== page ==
Vanillin, methyl vanillin, or 4-hydroxy-3-methoxybenzaldehyde, is an organic compound with the molecular formula C8H8O3. Its functional groups include aldehyde, ether and phenol. It is the primary component of the extract of the vanilla bean. Synthetic vanillin, instead of natural vanilla extract, is sometimes used as a flavoring agent in foods, beverages, and pharmaceuticals.
Methyl vanillin is used by the food industry as well as ethylvanillin. The ethyl is more expensive but has a stronger note. It differs from vanillin by having an ethoxy group (-O-CH2CH3) instead of a methoxy group (-O-CH3).
Natural "vanilla extract" is a mixture of several hundred different compounds in addition to vanillin. Artificial vanilla flavoring is a solution of pure vanillin, usually of synthetic origin. Because of the scarcity and expense of natural vanilla extract, there has long been interest in the synthetic preparation of its predominant component. The first commercial synthesis of vanillin began with the more readily available natural compound eugenol. Today, artificial vanillin is made from either guaiacol or from lignin, a constituent of wood which is a byproduct of the paper industry.
Lignin-based artificial vanilla flavoring is alleged to have a richer flavor profile than oil-based flavoring; the difference is due to the presence of acetovanillone in the lignin-derived product, an impurity not found in vanillin synthesized from guaiacol.
Vanillin was first isolated as a relatively pure substance in 1858 by Nicolas-Theodore Gobley, who obtained it by evaporating a vanilla extract to dryness, and recrystallizing the resulting solids from hot water. In 1874, the German scientists Ferdinand Tiemann and Wilhelm Haarmann deduced its chemical structure, at the same time finding a synthesis for vanillin from coniferin, a glycoside of isoeugenol found in pine bark. Tiemann and Haarmann founded a company, Haarmann & Reimer (now part of Symrise) and started the first industrial production of Vanillin using their process in Holzminden (Germany). In 1876, Karl Reimer synthesized vanillin from guaiacol. By the late 19th century, semisynthetic vanillin derived from the eugenol found in clove oil was commercially available.
Synthetic vanillin became significantly more available in the 1930s, when production from clove oil was supplanted by production from the lignin-containing waste produced by the Sulfite pulping process for preparing wood pulp for the paper industry. By 1981, a single pulp and paper mill in Ontario supplied 60% of the world market for synthetic vanillin. However, subsequent developments in the wood pulp industry have made its lignin wastes less attractive as a raw material for vanillin synthesis. While some vanillin is still made from lignin wastes, most synthetic vanillin is today synthesized in a two-step process from the petrochemical precursors guaiacol and glyoxylic acid.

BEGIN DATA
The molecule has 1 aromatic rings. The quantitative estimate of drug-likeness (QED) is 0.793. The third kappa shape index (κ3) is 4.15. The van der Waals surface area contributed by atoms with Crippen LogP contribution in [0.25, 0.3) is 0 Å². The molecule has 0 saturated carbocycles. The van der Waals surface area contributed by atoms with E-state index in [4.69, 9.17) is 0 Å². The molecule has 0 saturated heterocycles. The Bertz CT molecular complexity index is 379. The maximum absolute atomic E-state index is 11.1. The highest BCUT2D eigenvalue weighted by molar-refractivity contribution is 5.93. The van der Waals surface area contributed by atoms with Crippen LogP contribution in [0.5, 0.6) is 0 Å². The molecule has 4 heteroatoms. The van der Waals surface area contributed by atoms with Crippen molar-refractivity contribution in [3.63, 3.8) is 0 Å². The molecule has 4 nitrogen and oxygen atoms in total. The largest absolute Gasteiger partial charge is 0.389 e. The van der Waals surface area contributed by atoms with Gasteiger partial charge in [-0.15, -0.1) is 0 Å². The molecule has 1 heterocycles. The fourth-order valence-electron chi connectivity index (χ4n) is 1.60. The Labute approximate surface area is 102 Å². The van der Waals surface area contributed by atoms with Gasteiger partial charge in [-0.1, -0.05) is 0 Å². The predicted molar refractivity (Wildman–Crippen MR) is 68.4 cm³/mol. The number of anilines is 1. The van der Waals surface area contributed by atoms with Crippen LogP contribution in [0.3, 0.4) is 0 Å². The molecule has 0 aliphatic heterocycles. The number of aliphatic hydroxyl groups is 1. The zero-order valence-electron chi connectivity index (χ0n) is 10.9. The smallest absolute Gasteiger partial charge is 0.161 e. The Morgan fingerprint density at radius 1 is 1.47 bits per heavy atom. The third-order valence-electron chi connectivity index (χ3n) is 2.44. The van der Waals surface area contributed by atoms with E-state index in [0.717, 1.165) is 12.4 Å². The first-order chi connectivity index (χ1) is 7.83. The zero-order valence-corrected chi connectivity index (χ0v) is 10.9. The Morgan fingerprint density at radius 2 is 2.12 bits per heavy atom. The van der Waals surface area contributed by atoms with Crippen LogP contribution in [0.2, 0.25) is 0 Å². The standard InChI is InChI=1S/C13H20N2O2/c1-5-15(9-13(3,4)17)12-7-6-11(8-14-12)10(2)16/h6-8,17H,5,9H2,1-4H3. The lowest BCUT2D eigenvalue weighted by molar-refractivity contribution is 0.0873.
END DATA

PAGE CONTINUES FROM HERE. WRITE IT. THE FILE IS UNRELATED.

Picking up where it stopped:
Beginning in 2000, Rhodia began marketing biosynthetic vanillin prepared by the action of microorganisms on ferulic acid extracted from rice bran. At $700/kg, this product, sold under the trademarked name Rhovanil Natural, is not cost-competitive with petrochemical vanillin, which sells for around $15/kg. However, unlike vanillin synthesized from lignin or guaiacol, it can be labeled as a natural flavoring.
At lower concentrations, vanillin contributes to the flavor and aroma profiles of foodstuffs as diverse as olive oil, butter, raspberry and lychee fruits. Aging in oak (wine) barrels imparts vanillin to some wines and spirits. In other foods, heat treatment evolves vanillin from other chemicals. In this way, vanillin contributes to the flavor and aroma of coffee, maple syrup, and whole grain products including corn tortillas and oatmeal.
As harvested, the green seed pods contain vanillin in the form of its β-D-glycoside; the green pods do not have the flavor or odor of vanilla. After being harvested, their flavor is developed by a months-long curing process, the details of which vary among vanilla-producing regions, but in broad terms it proceeds as follows:
First, the seed pods are blanched in hot water, to arrest the processes of the living plant tissues. Then, for 1–2 weeks, the pods are alternately sunned and sweated: during the day, they are laid out in the sun, and each night, wrapped in cloth and packed in airtight boxes to sweat. During this process, the pods become a dark brown, and enzymes in the pod release vanillin as the free molecule. Finally, the pods are dried and further aged for several months, during which time their flavors further develop. Several methods have been described for curing vanilla in days rather than months, although they have not been widely developed in the natural vanilla industry, with its focus on producing a premium product by established methods, rather than on innovations that might alter the product's flavor profile.
Vanillin accounts for about 2% of the dry weight of cured vanilla beans, and is the chief among about 200 other flavor compounds found in vanilla.
Vanillin has been used as a chemical intermediate in the production of pharmaceuticals and other fine chemicals. In 1970, more than half the world's vanillin production was used in the synthesis of other chemicals, but as of 2004 this use accounts for only 13% of the market for vanillin.
Additionally, vanillin can be used as a general purpose stain for developing thin layer chromatography (TLC) plates to aid in visualizing components of a reaction mixture. This stain yields a range of colors for these different components.
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